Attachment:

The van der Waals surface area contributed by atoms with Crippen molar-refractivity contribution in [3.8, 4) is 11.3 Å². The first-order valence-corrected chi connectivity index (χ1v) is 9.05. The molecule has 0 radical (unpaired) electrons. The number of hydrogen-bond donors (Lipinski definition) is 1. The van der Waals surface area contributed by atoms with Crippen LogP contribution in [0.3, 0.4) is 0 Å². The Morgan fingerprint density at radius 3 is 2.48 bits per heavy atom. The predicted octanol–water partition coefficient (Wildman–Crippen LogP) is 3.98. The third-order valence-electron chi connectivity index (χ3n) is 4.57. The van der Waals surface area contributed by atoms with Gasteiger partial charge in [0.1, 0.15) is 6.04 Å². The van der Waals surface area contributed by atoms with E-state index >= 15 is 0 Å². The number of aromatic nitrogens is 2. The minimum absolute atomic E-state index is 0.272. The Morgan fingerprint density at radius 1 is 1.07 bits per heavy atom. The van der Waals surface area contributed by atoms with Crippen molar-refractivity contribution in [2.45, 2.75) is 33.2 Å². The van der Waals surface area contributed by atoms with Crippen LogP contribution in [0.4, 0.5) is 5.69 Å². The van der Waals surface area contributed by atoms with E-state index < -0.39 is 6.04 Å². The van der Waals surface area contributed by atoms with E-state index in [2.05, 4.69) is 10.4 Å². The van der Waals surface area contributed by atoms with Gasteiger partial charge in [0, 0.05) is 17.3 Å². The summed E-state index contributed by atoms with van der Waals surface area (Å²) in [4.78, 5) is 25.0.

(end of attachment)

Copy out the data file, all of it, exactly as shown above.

The van der Waals surface area contributed by atoms with Crippen molar-refractivity contribution in [3.8, 4) is 11.3 Å². The first-order valence-corrected chi connectivity index (χ1v) is 9.05. The molecule has 0 radical (unpaired) electrons. The number of hydrogen-bond donors (Lipinski definition) is 1. The van der Waals surface area contributed by atoms with Crippen LogP contribution in [0.3, 0.4) is 0 Å². The Morgan fingerprint density at radius 3 is 2.48 bits per heavy atom. The predicted octanol–water partition coefficient (Wildman–Crippen LogP) is 3.98. The third-order valence-electron chi connectivity index (χ3n) is 4.57. The van der Waals surface area contributed by atoms with Gasteiger partial charge in [0.1, 0.15) is 6.04 Å². The van der Waals surface area contributed by atoms with E-state index >= 15 is 0 Å². The number of aromatic nitrogens is 2. The minimum absolute atomic E-state index is 0.272. The Morgan fingerprint density at radius 1 is 1.07 bits per heavy atom. The van der Waals surface area contributed by atoms with Crippen molar-refractivity contribution in [2.45, 2.75) is 33.2 Å². The van der Waals surface area contributed by atoms with Crippen LogP contribution in [0.4, 0.5) is 5.69 Å². The van der Waals surface area contributed by atoms with E-state index < -0.39 is 6.04 Å². The van der Waals surface area contributed by atoms with E-state index in [2.05, 4.69) is 10.4 Å². The van der Waals surface area contributed by atoms with Gasteiger partial charge in [0, 0.05) is 17.3 Å². The summed E-state index contributed by atoms with van der Waals surface area (Å²) in [4.78, 5) is 25.0.